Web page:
American Alternative Rock's official grizzled baritone of impending doom, serial collaborator with the likes of Duke Garwood, Earth, Isobel Campbell, Soulsavers and, most famously, Queens Of The Stone Age, author of several stark solo albums that reside neck-deep in the gloomy swamplands where hellfire-fearing variants of the Blues and the kind of rock 'n' roll that only just manages to crawl out of bed at dusk meet to swap horror stories of poor life choices, bad luck steadily getting worse and hard miles travelled in insufficient modes of transportation: nothing in the 52-year old former Screaming Trees frontman's past output suggests a propensity for upbeat expressions of the joy of being alive.

All of which makes the sentiments of love and gratitude found in "Old Swan", the extended yet all too brief cut that closes Gargoyle, all the more refreshing. Musically, too, we're on previously unexplored terrain, as the track's mix of propulsive electronics and pristine swashes of guitar gradually build up to the most convincing rock-orientated reimagining of Neu!'s motorik onwards momentum since Primal Scream's notably less optimistic "Shoot Speed Kill Light". It's a deeply beautiful, affecting track, made all the more compelling by how deliciously at odds the brightly throbbing music is with Lanegan's overflowing ashtray of a voice, which hovers over the proceedings like the ''gargoyle perched on Gothic spire'' (off the droning "Deep Blue Sea") that gives the album its title.

That's just the most shining highlight on an album that starts off strong and keeps getting better. Perhaps the spotlight that Lanegan's recent stripped-down tour placed on the strength of the source material has inspired an increased work ethic in the songwriting department. Or maybe new collaborator Rob Marshall, a UK musician and Lanegan's past touring partner who co-write six of the 10 tracks here (long-term musical ally Alain Johannes helped out with the remainder), has re-shuffled the creative deck. Whatever the case, Gargoyle has precisely zero of the occasional idling of such recent, generally fine solo albums as 2012's Blues Funeral. The quality of the songwriting and performances, which consolidate both Lanegan's newfound interest in electronic textures and the impression that his gutter-deep, nicotine-scorched voice is becoming more expressive, versatile and soulful with age, remain stellar throughout.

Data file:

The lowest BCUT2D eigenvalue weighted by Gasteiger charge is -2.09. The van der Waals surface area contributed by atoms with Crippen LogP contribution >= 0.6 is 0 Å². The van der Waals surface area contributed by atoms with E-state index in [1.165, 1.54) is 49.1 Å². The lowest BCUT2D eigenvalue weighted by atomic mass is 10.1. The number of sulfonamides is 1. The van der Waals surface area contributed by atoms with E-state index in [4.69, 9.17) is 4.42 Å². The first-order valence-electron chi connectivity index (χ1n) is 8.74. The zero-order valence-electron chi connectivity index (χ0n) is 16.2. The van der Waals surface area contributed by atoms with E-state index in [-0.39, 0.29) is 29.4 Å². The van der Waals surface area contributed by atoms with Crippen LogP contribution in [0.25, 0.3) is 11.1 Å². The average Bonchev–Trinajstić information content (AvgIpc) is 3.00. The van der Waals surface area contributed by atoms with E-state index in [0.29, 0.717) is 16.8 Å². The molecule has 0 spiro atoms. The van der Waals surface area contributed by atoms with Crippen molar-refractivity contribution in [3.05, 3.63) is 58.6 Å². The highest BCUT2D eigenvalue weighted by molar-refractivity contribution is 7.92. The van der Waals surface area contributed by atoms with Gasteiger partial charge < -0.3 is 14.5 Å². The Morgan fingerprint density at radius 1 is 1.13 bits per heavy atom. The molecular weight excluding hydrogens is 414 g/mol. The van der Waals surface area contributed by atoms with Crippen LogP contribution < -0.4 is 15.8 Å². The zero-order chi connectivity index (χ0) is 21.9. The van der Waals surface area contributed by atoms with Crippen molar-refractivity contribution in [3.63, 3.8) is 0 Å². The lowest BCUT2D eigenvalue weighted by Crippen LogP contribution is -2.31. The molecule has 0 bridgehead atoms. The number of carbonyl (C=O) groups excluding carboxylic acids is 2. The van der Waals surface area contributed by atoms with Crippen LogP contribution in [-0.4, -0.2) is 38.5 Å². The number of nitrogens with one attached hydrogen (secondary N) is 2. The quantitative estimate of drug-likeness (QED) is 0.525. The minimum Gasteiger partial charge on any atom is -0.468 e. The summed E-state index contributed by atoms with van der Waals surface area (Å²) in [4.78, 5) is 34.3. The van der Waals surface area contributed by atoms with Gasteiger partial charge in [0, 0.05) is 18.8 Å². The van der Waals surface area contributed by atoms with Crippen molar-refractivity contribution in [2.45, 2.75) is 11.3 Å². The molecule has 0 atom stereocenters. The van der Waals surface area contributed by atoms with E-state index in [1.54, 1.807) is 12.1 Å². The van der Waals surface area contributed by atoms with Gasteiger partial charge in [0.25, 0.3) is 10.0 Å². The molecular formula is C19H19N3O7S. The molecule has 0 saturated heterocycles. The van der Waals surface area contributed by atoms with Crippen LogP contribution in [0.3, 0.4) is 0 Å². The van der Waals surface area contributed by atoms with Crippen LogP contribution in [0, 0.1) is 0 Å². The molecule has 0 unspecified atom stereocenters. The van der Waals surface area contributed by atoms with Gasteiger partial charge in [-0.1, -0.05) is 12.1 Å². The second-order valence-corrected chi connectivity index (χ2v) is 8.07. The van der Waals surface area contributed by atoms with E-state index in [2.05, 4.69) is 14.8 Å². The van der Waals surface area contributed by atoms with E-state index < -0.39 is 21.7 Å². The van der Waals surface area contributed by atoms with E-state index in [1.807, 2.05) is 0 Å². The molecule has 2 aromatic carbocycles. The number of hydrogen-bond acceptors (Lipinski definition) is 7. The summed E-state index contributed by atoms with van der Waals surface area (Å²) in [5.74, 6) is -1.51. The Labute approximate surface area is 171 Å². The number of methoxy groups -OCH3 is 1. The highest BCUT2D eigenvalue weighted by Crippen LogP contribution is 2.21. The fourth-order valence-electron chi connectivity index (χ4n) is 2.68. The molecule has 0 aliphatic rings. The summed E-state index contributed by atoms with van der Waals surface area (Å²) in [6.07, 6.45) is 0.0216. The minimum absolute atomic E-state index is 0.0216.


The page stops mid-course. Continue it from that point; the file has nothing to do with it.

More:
Even the more instantly familiar type of material packs an extra oomph. From the ominous title and the none-more-black themes onwards, opener "Death's Head Tattoo" could hardly be more stereotypically 'Mark Lanegan', but the track gains an unexpectedly insistent momentum from a subterranean, guttural bass that hints at New Order who've long since crossed over to the dark side; "Nocturne" and especially the infectious "Beehive" - packed with more hit potential than anything Lanegan's done since 2004's "Hit The City" - do similar things even more impressively. The sinister drone of "Sister" is made truly memorable by a mournful horn that enters the frame towards the end.

However, Gargoyle starts to truly shine once it ventures to less often travelled territory. The majestic "Goodbye to Beauty" is a minimalist gem, little more than Lanegan's tender, battered croon and a few guitars snaking warily around each other. The propulsive "Drunk on Destruction" - how's that for a gloomy title? - soars ever upwards by straddling what can only be described as a drum & bass beat, whilst the seriously beautiful, haunting and haunted "First Day of Winter" absolutely nails the wounded, slow-burn balladry Lanegan's previously attempted on, say, "100 Days".

The fact that what follows - the closer "Old Swan" - is even stronger proves that by having a go at fresh musical settings and new methods of working, Lanegan's hit a compelling new creative peak. 30-odd years after the launch of The Screaming Trees and 27 years since 1990's solo debut The Winding Sheet, the musically adventurous yet supremely accessible Gargoyle both provides (alongside 2004's blistering Bubblegum and, for fans of deep-blue lamentations, the bruised balladry of 2001's Field Songs) the ideal point of entry to the Mark Lanegan catalogue and proves that this perennial guest star is by now at his best when hogging the spotlight all to himself.